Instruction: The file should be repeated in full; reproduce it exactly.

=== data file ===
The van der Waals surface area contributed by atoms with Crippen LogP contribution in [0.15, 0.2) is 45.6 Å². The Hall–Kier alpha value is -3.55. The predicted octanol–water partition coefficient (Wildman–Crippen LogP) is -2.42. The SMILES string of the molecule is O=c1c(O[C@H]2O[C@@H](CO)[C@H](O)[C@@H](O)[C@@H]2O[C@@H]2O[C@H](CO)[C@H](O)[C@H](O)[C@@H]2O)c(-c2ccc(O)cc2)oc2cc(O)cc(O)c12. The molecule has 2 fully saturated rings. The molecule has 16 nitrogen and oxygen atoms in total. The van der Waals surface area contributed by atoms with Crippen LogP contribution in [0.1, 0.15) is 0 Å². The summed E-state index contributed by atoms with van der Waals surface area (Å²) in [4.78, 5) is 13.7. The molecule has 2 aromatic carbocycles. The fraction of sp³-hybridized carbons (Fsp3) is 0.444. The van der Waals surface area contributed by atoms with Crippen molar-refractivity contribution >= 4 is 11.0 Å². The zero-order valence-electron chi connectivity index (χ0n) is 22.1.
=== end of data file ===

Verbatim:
The van der Waals surface area contributed by atoms with Crippen LogP contribution in [0.15, 0.2) is 45.6 Å². The Hall–Kier alpha value is -3.55. The predicted octanol–water partition coefficient (Wildman–Crippen LogP) is -2.42. The SMILES string of the molecule is O=c1c(O[C@H]2O[C@@H](CO)[C@H](O)[C@@H](O)[C@@H]2O[C@@H]2O[C@H](CO)[C@H](O)[C@H](O)[C@@H]2O)c(-c2ccc(O)cc2)oc2cc(O)cc(O)c12. The molecule has 2 fully saturated rings. The molecule has 16 nitrogen and oxygen atoms in total. The van der Waals surface area contributed by atoms with Crippen LogP contribution in [0.1, 0.15) is 0 Å². The summed E-state index contributed by atoms with van der Waals surface area (Å²) in [4.78, 5) is 13.7. The molecule has 2 aromatic carbocycles. The fraction of sp³-hybridized carbons (Fsp3) is 0.444. The van der Waals surface area contributed by atoms with Crippen molar-refractivity contribution >= 4 is 11.0 Å². The zero-order valence-electron chi connectivity index (χ0n) is 22.1.